Psychiatrists occasionally encounter a case of folie à deux, where 2 persons share the same false belief. Paradoxically, it is more common for a large number of people to share a false belief (folie en masse) and uphold it as fact because the idea appears enticingly valid as an “explanation” for a problem or event.
“Conspiracy theories” abound in our society and yet conspiracy theory advocates would express shock and disdain at the infamous event when 918 followers of Jim Jones drank cyanide-laced Kool-Aid because they believed their leader’s irrational ideas. Apart from recognizable cults—some of whom claim to have their own “solutions” for mental illness—many ordinary people uphold beliefs that are not supported by evidence but widely “accepted” as true:
Persons with psychosis are dangerous. This incorrect belief was prevalent before the tragic events at Virginia Tech and Tucson, AZ (remember the “Son of Sam” in New York?) and was reinforced by them. Clinicians know that, similar to the general population, only a small proportion of persons suffering from a psychotic illness exhibit violent behavior. In fact, their illness renders them more likely to be victims than perpetrators of crime.
Atypical antipsychotics are associated with high weight gain, but older neuroleptics are not. Many psychiatrists uphold this clinical mantra and believe that older antipsychotics, such as haloperidol, which cause a lot of movement disorders, are associated with minimal weight gain. Most also believe that some atypicals are weight-neutral compared with other atypicals. The evidence from the European First Episode Schizophrenia Trial (EUFEST) debunked both beliefs by finding substantial weight gain with all antipsychotic drugs, old or new, after 1 year of treatment with haloperidol and several atypicals ( Table ).1 Neither old antipsychotics, such as haloperidol, nor metabolically “benign” atypicals, such as ziprasidone, are exceptions. Yet this belief likely will persist.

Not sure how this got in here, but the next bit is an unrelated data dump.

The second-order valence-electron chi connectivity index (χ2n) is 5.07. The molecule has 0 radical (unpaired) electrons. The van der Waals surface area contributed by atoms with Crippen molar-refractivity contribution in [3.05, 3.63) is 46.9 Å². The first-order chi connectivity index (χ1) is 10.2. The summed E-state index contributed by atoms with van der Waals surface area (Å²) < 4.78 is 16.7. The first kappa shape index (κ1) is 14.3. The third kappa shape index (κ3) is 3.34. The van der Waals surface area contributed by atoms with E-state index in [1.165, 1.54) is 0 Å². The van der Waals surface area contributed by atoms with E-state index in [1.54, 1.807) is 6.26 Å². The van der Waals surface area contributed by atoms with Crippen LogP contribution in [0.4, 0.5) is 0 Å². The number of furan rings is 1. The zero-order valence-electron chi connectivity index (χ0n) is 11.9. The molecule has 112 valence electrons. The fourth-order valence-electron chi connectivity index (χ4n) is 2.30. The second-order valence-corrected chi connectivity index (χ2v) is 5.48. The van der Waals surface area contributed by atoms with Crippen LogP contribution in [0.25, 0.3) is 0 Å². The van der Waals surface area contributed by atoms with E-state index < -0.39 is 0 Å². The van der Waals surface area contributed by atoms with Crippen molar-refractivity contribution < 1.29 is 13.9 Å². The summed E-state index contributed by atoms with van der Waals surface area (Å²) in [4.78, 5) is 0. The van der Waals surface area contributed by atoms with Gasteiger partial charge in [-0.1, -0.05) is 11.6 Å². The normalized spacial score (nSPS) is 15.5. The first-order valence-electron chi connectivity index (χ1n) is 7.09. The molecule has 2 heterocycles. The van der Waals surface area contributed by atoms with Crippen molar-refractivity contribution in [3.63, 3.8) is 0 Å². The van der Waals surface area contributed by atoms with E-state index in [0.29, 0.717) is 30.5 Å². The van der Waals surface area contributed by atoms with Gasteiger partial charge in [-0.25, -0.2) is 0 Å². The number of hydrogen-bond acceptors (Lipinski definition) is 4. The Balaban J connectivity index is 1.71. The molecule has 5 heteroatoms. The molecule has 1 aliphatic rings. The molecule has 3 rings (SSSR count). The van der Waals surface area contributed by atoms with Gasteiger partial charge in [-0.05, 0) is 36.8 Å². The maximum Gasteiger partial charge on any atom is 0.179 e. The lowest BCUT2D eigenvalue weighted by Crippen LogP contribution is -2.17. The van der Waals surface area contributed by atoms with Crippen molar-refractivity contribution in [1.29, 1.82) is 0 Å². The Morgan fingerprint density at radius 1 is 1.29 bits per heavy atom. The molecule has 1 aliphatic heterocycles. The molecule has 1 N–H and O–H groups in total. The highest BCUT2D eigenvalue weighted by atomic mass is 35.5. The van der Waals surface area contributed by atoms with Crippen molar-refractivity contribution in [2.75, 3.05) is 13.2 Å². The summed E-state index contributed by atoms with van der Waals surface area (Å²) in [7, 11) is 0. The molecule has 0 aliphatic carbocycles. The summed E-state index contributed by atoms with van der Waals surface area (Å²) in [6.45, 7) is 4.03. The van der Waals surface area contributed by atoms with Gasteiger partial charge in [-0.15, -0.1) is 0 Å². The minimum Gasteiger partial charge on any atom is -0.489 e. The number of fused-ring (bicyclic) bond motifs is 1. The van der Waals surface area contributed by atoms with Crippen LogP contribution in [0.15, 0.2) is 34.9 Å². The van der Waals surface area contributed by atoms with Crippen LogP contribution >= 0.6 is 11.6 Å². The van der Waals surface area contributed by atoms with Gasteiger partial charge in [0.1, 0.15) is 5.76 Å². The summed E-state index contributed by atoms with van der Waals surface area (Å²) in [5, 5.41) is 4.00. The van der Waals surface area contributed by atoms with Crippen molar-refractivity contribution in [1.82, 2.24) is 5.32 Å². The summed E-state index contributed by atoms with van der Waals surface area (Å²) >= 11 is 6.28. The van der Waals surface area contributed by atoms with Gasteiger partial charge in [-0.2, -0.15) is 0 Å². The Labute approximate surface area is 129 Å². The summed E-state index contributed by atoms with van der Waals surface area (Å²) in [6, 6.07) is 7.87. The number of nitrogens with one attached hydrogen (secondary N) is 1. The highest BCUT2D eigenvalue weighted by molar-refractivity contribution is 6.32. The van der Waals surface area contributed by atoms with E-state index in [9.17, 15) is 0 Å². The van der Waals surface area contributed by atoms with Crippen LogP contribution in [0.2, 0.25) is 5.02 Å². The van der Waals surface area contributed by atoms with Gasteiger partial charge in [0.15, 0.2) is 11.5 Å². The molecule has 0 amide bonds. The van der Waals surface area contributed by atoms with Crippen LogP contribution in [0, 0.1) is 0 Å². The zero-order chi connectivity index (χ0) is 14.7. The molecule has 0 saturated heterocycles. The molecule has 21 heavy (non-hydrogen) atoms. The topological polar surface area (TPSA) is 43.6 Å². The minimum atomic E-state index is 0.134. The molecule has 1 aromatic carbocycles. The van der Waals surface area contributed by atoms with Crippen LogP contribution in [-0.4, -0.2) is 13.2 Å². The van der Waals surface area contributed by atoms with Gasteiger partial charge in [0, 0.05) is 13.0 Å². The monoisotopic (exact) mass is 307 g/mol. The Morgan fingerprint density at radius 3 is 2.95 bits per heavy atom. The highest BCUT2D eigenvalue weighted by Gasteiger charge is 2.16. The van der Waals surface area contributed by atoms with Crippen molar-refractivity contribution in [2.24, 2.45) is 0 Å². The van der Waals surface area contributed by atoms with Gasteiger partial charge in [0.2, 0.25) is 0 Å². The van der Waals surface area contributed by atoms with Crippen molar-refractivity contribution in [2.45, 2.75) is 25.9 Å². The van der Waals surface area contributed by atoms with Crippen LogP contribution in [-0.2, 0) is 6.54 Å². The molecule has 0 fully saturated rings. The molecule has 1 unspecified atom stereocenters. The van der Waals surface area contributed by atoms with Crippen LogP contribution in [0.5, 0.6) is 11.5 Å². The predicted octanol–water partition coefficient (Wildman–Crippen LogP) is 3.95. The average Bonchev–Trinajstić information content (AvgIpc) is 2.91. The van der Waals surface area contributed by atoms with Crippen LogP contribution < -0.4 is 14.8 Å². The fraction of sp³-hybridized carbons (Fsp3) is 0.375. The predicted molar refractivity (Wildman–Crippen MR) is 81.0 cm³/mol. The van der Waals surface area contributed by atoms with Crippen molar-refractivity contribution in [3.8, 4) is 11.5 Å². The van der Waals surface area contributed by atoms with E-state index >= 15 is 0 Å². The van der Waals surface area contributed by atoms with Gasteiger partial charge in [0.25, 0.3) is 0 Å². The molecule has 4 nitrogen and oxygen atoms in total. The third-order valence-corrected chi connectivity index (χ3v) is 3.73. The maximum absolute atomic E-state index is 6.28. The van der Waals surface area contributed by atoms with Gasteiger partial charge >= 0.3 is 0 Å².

Weight gain with antipsychotics: EUFEST results
|Mean weight gain from baseline||7.3 kg (16 lbs)||13.9 kg (30.5 lbs)||10.5 kg (23.1 lbs)||4.8 kg (10.5 lbs)|
|% of patients who gained ≥7% from baseline||53%||86%||65%||37%|
|Overweight (BMI ≥25) at baseline||21%||16%||20%||20%|
|Overweight at study end (1 year) (BMI ≥25)||37%||54%||45%||33%|
|BMI: body mass index; EUFEST: European First Episode Schizophrenia Trial|
|Source: Reference 1|
The U. S. obesity epidemic is caused by too much fast food and too little exercise. This widely accepted explanation sounds like a no-brainer. However, by taking a “big-picture” view, a recent study2 pointed to completely different reasons for rising obesity in the United States. Researchers found that other species such as rats and mice (rarely seen waiting in line at McDonald’s) experienced dramatic per-decade increases in obesity rates over the past 50 years, including 38% in pet cats, 34% in chimpanzees in research labs, 21% in alley rats, and 12% in government lab mice. Only pet dogs escaped the escalating obesity rates with 3% per decade. Alternate explanations for rising obesity include less sleep, which increases ghrelin (an appetite-stimulating hormone) and decreases leptin (a satiety hormone); proliferation of fat cells from chemicals such as bisphenol A; central heating (less burning of calories) and air conditioning (prevents the appetite-suppressing heat of summer); infections such as adenoviruses that can cause obesity in animals; and changes in gut bacteria, some of which increase caloric extraction from food.
Many false beliefs have been adopted by a large proportion of the general population. This tendency for folie en masse is consistent with studies that show pre-psychotic thinking is found in more than half of the general population, suggesting a continuum between psychosis proneness and clinical psychosis.3 This raises the question: could psychosis proneness mean that the brain can produce its own “endogenous” Kool-Aid?